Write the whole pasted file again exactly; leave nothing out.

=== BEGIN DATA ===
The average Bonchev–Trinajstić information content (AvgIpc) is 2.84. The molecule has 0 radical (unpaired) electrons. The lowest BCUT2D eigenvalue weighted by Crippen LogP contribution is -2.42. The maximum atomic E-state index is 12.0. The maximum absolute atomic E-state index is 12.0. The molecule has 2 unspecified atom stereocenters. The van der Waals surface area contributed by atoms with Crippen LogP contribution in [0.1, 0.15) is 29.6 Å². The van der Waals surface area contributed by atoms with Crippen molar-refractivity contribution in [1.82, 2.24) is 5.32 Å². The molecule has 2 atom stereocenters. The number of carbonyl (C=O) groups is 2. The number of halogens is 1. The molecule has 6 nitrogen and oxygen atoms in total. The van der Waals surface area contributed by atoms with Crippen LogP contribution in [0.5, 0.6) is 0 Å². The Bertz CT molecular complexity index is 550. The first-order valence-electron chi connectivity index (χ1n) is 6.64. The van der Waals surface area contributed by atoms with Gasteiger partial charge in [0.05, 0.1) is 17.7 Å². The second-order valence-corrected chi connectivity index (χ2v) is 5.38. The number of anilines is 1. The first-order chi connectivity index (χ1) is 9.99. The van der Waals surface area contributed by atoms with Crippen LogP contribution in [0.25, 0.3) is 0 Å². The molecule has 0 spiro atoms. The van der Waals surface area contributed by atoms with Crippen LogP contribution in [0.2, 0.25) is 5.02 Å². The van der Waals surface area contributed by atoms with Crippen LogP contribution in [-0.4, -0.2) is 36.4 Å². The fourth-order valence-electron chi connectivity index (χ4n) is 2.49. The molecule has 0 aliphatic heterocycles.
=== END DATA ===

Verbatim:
The average Bonchev–Trinajstić information content (AvgIpc) is 2.84. The molecule has 0 radical (unpaired) electrons. The lowest BCUT2D eigenvalue weighted by Crippen LogP contribution is -2.42. The maximum atomic E-state index is 12.0. The maximum absolute atomic E-state index is 12.0. The molecule has 2 unspecified atom stereocenters. The van der Waals surface area contributed by atoms with Crippen LogP contribution in [0.1, 0.15) is 29.6 Å². The van der Waals surface area contributed by atoms with Crippen molar-refractivity contribution in [1.82, 2.24) is 5.32 Å². The molecule has 2 atom stereocenters. The number of carbonyl (C=O) groups is 2. The number of halogens is 1. The molecule has 6 nitrogen and oxygen atoms in total. The van der Waals surface area contributed by atoms with Crippen LogP contribution in [0.5, 0.6) is 0 Å². The Bertz CT molecular complexity index is 550. The first-order valence-electron chi connectivity index (χ1n) is 6.64. The van der Waals surface area contributed by atoms with Gasteiger partial charge in [0.05, 0.1) is 17.7 Å². The second-order valence-corrected chi connectivity index (χ2v) is 5.38. The number of anilines is 1. The first-order chi connectivity index (χ1) is 9.99. The van der Waals surface area contributed by atoms with Crippen LogP contribution in [0.25, 0.3) is 0 Å². The molecule has 0 spiro atoms. The van der Waals surface area contributed by atoms with Crippen LogP contribution in [0.2, 0.25) is 5.02 Å². The van der Waals surface area contributed by atoms with Crippen LogP contribution in [-0.4, -0.2) is 36.4 Å². The fourth-order valence-electron chi connectivity index (χ4n) is 2.49. The molecule has 0 aliphatic heterocycles.